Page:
- Study shows: Vitamin B is important in the fight against depression
- It is more important for certain age groups than for others to take nutritional supplements
More and more people around the world are suffering from depression. Certain vitamins can counteract the disease. B vitamins in particular are indispensable for the organism. This is proven by a number of studies, including the investigation of Vitamin B at Victoria University in Melbourne, Australia. In this study, a direct effect of too few vitamins and the resulting risk of suffering from serious mental illnesses could be demonstrated. According to this, there is a connection between a vitamin deficiency and depression.
Background: B vitamins are necessary for the proper function and production of human cells, the so-called “methylation cycle” as well as the repair and maintenance of the body’s own cell components. Cell regeneration, for which vitamins (especially vitamin B) are responsible, therefore plays a decisive role in the inhibition of neurotransmitters. If this does not work, i.e. a dysfunction of monoamine oxidase, it can be responsible for a number of psychiatric and neurological disorders – including depression.
Vitamins against the common disease depression
Depression is now the fourth most common disease worldwide. Australian researchers assume that in the next 20 years depression will be the second most common cause of death and disability.
Depression usually manifests itself in terms of several symptoms. These include, for example:
- the inability to function efficiently at work and at home
- the feeling of being overwhelmed
- to feel miserable
- a feeling of worthlessness
- physical manifestations such as insomnia, fatigue, headache and muscle pain
Indication of possible interaction
A first hint of a possible interaction: A clinical study. 110 patients with severe depression were examined during an eight-week therapy for fluoxetine in conjunction with folic acid and vitamin B12.
The result left little room for interpretation. The researchers found that patients with depression have lower levels of folate than patients with other psychiatric disorders. A low folate concentration is therefore associated with a weaker mode of action of antidepressants.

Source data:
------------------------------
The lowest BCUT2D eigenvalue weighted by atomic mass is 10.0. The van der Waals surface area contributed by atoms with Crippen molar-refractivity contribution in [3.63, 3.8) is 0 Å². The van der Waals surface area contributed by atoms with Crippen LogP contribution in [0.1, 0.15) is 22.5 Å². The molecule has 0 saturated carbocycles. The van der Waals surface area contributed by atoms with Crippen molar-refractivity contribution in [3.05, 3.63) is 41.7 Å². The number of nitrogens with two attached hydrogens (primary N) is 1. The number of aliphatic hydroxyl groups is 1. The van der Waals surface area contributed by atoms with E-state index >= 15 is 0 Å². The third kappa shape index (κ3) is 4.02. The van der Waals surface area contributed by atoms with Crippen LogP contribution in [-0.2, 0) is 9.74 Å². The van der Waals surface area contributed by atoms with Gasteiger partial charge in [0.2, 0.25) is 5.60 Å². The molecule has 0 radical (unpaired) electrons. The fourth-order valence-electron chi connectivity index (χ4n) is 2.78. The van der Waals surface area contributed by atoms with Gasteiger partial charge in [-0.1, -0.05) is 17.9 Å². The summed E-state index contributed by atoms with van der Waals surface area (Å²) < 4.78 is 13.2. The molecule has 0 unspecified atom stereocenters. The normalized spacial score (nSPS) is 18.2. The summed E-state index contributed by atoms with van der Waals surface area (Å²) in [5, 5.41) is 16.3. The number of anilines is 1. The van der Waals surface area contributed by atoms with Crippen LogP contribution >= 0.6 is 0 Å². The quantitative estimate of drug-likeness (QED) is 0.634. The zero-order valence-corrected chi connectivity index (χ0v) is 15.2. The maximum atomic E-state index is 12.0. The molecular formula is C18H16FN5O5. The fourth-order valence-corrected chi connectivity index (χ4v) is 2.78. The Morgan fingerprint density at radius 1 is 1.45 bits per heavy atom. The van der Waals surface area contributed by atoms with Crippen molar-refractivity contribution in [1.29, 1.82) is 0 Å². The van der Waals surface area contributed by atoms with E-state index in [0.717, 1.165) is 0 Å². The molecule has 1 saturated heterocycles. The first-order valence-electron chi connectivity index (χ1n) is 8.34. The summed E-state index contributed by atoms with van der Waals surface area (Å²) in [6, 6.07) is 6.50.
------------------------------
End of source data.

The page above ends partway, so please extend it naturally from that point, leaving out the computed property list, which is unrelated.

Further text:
Nonetheless, the researchers cite that the role of B vitamins in mental health and other health areas is not yet fully understood. “So far, there is little evidence of the role of vitamin B in depression. It has been shown that vitamin B12 is associated with depression, with higher concentrations of vitamin B12 leading to better treatment outcomes,” said Seren Haf Roberts in a study that was published in the “Oxford Academy”.
Depression Killer Vitamin B? Such is the factual situation
It goes on to say: “It has been shown that a higher dietary intake of folate, but not of other B vitamins, is associated with a lower frequency of depressive symptoms in men.” In addition, according to the researchers, a low folate status and low vitamin B12 absorption have an influence on depressive symptoms in women. Severe vitamin B12 deficiency increases the risk of severe depression in older women. The researchers therefore suspect that the elderly in particular could benefit from an increased vitamin B intake, as they were able to determine more disorders that reduce the intake of folate, vitamin B12 and vitamin B6.
He also describes similar thoughts Specialist in general psychiatry and addiction psychiatry, Dr. Daniel Hall-Flavin. “Older adults, vegetarians and people with digestive disorders such as celiac disease or Crohn’s disease can have difficulties getting enough B12,” he explains. Various factors are responsible for a vitamin B deficiency. “Sometimes a vitamin B12 occurs for unknown reasons Deficiency. If a deficiency is suspected, your doctor may order a blood test to check the levels of B12 or other vitamins. “
The research team led by Seren Haf Roberts concludes: “The study provides convincing evidence for the protective effect of dietary intake and nutritional supplementation of vitamin B12 against depression. It also shows that the intake of vitamin B6 through dietary supplements, but not through diet, also helps can have a protective effect. ” Daniel Hall-Flavin warns: “With all the euphoria, one should keep in mind that further research is required. In addition, no dietary supplement can replace established depression treatments such as antidepressants and psychological counseling. “
So that means: It can make sense to use food supplements, especially for older people. The researchers were able to identify the greatest deficits in this population group. In younger people, however, the mode of action has not yet been proven beyond doubt.